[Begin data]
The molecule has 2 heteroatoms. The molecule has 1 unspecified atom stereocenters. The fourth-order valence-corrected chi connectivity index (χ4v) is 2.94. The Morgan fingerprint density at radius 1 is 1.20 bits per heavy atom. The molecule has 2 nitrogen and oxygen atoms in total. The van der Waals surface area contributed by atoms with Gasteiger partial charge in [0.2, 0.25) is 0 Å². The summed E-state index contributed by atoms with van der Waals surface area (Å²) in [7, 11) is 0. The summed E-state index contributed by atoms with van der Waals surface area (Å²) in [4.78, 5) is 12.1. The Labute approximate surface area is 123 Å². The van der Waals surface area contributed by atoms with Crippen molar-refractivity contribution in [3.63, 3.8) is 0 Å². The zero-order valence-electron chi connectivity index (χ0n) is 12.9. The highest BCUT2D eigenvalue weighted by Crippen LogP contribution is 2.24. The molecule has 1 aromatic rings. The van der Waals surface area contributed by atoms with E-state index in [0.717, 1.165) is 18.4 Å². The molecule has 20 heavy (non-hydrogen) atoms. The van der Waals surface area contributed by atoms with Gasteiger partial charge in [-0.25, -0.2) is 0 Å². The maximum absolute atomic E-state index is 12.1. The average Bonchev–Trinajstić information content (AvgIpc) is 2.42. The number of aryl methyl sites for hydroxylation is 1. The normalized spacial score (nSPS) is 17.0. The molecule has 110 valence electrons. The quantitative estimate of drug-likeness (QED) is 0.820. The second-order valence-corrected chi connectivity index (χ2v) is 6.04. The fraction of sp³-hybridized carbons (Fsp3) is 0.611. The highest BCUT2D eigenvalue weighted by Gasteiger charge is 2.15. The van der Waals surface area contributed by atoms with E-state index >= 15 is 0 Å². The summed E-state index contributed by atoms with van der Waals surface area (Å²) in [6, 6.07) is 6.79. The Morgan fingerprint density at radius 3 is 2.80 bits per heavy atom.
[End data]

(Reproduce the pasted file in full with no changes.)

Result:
The molecule has 2 heteroatoms. The molecule has 1 unspecified atom stereocenters. The fourth-order valence-corrected chi connectivity index (χ4v) is 2.94. The Morgan fingerprint density at radius 1 is 1.20 bits per heavy atom. The molecule has 2 nitrogen and oxygen atoms in total. The van der Waals surface area contributed by atoms with Gasteiger partial charge in [0.2, 0.25) is 0 Å². The summed E-state index contributed by atoms with van der Waals surface area (Å²) in [7, 11) is 0. The summed E-state index contributed by atoms with van der Waals surface area (Å²) in [4.78, 5) is 12.1. The Labute approximate surface area is 123 Å². The van der Waals surface area contributed by atoms with Crippen molar-refractivity contribution in [3.63, 3.8) is 0 Å². The zero-order valence-electron chi connectivity index (χ0n) is 12.9. The highest BCUT2D eigenvalue weighted by Crippen LogP contribution is 2.24. The molecule has 1 aromatic rings. The van der Waals surface area contributed by atoms with E-state index in [0.717, 1.165) is 18.4 Å². The molecule has 20 heavy (non-hydrogen) atoms. The van der Waals surface area contributed by atoms with Gasteiger partial charge in [-0.25, -0.2) is 0 Å². The maximum absolute atomic E-state index is 12.1. The average Bonchev–Trinajstić information content (AvgIpc) is 2.42. The number of aryl methyl sites for hydroxylation is 1. The normalized spacial score (nSPS) is 17.0. The molecule has 110 valence electrons. The quantitative estimate of drug-likeness (QED) is 0.820. The second-order valence-corrected chi connectivity index (χ2v) is 6.04. The fraction of sp³-hybridized carbons (Fsp3) is 0.611. The highest BCUT2D eigenvalue weighted by Gasteiger charge is 2.15. The van der Waals surface area contributed by atoms with E-state index >= 15 is 0 Å². The summed E-state index contributed by atoms with van der Waals surface area (Å²) in [6, 6.07) is 6.79. The Morgan fingerprint density at radius 3 is 2.80 bits per heavy atom.